| | |

Environmental protection

Environmental protection in production

Conservation of resources

When producing engine modules or engines in our plants, or when maintaining them in our maintenance shops, we aim to conserve resources as far as possible. Our energy- and resource-efficient processes contribute to resource conservation.


In its production processes—such as the manufacturing of rotors for the high-pressure compressor shown here—MTU uses water for cooling and is careful to ensure efficient consumption.

With the help of our environmental management system, we aim to advance our resource-conserving production processes, and gradually improve energy efficiency in the manufacture of our products and in the maintenance of engines and modules. Our goal is highly efficient production and maintenance with minimal use of resources. We use raw materials, water and energy sparingly. This is set out as a guideline for all employees in our Code of Conduct and our MTU Principles. Conserving resources is also a way for us to reduce our production costs. The use of resources depends on batch sizes in production and maintenance. We are currently in the process of ramping up production at all sites, so reducing resource and energy consumption is a particular challenge for us.


Our contribution to the SDGs

In making our process as resource-conserving as possible, we support two Sustainable Development Goals (SDGs) of the UN’s 2030 Agenda: SDG 9 on “Industry, innovation and infrastructure” and SDG 12 on “Responsible consumption and production.” A secondary objective of SDG 9 calls for sustainable industry with more efficient use of resources and increased use of environmentally friendly technologies and industrial processes. Our sustainable waste management system at our production sites contributes in particular to SDG 12, which explicitly calls for a significant reduction in global waste generation by 2030.

Industry, innovation and infrastructure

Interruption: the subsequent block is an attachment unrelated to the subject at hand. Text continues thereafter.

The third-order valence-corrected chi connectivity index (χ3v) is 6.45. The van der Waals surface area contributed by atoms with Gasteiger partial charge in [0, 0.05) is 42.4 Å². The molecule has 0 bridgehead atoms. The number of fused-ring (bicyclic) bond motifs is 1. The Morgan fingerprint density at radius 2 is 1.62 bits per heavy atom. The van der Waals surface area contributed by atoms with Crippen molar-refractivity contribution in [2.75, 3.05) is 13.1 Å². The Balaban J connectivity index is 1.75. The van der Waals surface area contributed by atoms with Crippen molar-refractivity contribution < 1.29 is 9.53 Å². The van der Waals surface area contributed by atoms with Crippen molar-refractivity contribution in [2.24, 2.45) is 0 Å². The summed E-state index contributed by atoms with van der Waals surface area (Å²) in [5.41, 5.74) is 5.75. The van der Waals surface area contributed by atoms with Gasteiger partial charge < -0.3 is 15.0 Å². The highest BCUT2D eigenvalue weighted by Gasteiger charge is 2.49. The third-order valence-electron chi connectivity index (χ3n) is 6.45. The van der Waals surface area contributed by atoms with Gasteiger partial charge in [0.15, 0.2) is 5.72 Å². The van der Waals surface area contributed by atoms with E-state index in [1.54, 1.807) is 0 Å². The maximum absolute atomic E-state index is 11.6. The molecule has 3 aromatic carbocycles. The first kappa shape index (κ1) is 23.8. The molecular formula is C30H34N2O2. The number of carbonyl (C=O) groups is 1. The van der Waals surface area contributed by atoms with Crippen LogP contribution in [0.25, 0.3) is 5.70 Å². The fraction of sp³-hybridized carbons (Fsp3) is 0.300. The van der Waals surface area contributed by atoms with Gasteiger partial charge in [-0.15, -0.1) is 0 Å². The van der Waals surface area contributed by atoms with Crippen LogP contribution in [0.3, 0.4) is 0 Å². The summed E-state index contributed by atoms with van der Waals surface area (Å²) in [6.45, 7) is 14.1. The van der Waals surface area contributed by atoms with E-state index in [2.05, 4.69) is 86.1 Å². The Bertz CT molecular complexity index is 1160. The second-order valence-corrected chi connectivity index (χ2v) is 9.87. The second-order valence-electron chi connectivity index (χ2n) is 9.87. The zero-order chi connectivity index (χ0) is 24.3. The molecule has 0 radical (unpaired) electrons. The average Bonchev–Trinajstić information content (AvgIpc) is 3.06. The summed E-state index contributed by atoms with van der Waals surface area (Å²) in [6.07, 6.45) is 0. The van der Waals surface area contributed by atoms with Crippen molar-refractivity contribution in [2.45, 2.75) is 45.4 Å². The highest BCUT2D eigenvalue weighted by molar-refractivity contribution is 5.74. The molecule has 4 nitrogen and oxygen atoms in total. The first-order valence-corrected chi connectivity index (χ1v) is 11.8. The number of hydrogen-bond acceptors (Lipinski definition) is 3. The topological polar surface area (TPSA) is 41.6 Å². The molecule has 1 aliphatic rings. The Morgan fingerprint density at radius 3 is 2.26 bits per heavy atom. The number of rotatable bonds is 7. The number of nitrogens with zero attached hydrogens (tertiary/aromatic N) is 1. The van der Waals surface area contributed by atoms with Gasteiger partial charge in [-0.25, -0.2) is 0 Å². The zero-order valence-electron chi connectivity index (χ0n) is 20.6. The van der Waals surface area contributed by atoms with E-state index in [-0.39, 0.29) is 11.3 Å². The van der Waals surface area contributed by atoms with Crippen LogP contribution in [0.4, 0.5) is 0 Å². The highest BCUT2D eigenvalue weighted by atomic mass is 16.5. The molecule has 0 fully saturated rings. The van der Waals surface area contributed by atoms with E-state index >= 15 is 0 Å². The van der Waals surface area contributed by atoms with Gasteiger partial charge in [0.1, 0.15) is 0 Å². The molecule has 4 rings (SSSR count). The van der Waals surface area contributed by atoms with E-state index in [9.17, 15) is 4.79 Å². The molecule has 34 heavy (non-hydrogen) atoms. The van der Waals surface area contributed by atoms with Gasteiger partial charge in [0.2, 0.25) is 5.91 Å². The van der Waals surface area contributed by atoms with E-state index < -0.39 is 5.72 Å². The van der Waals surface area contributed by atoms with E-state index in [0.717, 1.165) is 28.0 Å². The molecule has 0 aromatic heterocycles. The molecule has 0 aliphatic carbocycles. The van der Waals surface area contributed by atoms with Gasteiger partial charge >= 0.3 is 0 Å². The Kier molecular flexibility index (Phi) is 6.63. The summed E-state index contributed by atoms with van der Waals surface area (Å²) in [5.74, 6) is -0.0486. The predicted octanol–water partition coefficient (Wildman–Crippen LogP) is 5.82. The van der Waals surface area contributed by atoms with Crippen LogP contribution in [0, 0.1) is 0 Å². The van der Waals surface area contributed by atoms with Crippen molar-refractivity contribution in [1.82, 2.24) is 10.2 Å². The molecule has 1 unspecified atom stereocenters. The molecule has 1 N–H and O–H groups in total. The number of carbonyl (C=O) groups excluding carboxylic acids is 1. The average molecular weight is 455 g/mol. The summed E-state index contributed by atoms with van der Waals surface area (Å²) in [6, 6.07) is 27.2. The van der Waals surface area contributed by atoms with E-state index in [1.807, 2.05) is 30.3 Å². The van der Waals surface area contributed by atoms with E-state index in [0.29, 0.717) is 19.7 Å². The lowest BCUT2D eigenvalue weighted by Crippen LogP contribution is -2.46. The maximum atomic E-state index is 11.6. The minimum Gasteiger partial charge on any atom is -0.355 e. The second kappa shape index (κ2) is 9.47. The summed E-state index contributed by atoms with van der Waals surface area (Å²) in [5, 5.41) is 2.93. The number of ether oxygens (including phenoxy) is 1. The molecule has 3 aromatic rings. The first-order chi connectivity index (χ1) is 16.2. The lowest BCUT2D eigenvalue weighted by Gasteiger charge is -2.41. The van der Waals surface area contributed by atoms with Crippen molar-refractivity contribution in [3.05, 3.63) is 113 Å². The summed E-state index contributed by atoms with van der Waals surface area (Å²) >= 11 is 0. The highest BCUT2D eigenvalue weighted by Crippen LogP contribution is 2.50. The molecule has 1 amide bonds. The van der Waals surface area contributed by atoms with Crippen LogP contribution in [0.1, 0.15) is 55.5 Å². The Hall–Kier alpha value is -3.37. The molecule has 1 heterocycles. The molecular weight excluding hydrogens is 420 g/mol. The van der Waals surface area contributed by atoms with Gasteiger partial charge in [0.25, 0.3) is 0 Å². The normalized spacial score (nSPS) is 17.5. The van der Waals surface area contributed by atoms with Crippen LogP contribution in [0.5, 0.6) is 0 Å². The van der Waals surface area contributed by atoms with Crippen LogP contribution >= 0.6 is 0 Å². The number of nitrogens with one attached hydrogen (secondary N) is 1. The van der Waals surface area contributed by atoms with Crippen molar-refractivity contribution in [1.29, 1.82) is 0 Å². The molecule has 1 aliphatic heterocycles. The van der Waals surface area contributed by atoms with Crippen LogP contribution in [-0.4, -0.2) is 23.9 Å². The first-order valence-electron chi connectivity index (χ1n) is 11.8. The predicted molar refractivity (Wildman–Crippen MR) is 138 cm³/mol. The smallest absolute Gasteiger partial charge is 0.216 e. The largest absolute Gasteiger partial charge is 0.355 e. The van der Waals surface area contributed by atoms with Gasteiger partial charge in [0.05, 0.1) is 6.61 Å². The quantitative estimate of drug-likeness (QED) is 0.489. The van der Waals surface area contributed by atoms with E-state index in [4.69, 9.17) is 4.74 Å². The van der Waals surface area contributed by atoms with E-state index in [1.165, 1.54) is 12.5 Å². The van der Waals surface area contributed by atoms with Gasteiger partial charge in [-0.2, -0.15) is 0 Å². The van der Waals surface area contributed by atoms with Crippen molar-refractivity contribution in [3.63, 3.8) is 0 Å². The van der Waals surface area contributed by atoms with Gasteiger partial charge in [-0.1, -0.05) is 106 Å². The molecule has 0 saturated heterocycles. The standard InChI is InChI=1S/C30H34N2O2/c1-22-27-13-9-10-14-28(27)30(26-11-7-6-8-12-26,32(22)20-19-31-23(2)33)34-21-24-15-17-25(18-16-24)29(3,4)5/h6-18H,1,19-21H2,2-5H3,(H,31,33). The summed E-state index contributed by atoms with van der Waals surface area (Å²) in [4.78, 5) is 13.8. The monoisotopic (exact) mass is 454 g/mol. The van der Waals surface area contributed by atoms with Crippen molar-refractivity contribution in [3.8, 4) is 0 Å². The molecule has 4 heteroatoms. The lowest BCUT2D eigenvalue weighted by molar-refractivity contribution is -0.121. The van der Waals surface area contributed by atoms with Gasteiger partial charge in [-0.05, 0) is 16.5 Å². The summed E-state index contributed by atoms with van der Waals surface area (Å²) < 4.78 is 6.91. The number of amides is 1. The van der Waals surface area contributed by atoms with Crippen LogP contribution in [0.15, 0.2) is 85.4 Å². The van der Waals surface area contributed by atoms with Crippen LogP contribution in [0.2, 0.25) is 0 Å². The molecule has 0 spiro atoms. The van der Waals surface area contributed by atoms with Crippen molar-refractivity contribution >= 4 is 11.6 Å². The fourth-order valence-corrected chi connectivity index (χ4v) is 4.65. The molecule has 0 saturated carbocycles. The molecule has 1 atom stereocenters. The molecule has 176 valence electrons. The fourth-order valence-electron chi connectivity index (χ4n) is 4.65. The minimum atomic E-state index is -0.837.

Responsible consumption and production

→ Learn more about our contribution to the Sustainable Development Goals (SDGs)



MTU relies on a mix of renewable and non-renewable energy sources and chooses energy resources based on security of supply, cost effectiveness and environmental sustainability. As non-renewable primary energy, we use natural gas, the aviation fuel kerosene, diesel and a very small amount of heating oil (<0.2%). In Munich, we generate energy using a cogeneration plant (BHKW), which we have comprehensively modernized and has operated using biomethane since spring 2018 (previously using certified palm oil). Compared to conventional power plants, cogeneration plants are much more efficient and emit less pollution. The Hannover site makes use of solar energy with the aid of a solar thermal power plant. We also achieve greater energy efficiency through having the sites use waste heat from compressed air generation as thermal energy (combination principle).

In the reporting year, we invested some EUR 3.9 million in energy-saving measures. The main driver of these measures was a shop renovation in Hannover.

Energy sources used in 2018,
Scope 1 and 2 (consumption in MWh; share in %)
GRI 302-1


Production sites only


Measures for energy-efficient production/maintenance


Our energy consumption

Our Scope 1 energy requirement totaled 143,700 megawatt hours (MWh) for 2018. Compared to the previous year (2017: 149,100 MWh), we were able to reduce energy consumption slightly (3.6%)—despite ramping up production at our sites. Scope 1 primarily concerns the energy sources natural gas and kerosene. Kerosene is used as a fuel for testing engines on the test stand, so consumption depends on how extensive the tests are and on engine size. MTU has no influence on the type and duration of test runs. Our digitalization campaign is making strides toward increasing the use of simulations in development and manufacturing in order to reduce the amount of development testing for new engines. This is an important contributor to resource conservation. All newly maintained or manufactured engines must complete a test run prior to delivery for safety reasons and to demonstrate their performance.

In 2018, we procured a total of 137,200 MWh of external energy (Scope 2), which is 4.3% more than in the previous year (2017: 131,600 MWh). Purchased energy is mainly electricity (93.7% of the total energy in Scope 2). Our use of green electricity is determined by the extent to which our chosen suppliers feed it into the grid. MTU Maintenance Canada gets all its electricity from hydroelectric power stations and therefore 100% from renewable resources.

Energy supply, production, Scope 1 and 2 (in MWh) GRI 302-1









Fossil fuels (natural gas, diesel, kerosene) Scope 1




Non-fossil fuels (vegetable oil) Scope 1




Electricity, district heating (external) Scope 2




Production sites only; the vegetable-oil-powered BHKW was decommissioned in 2017 and a new facility powered by biomethane went into operation in 2018.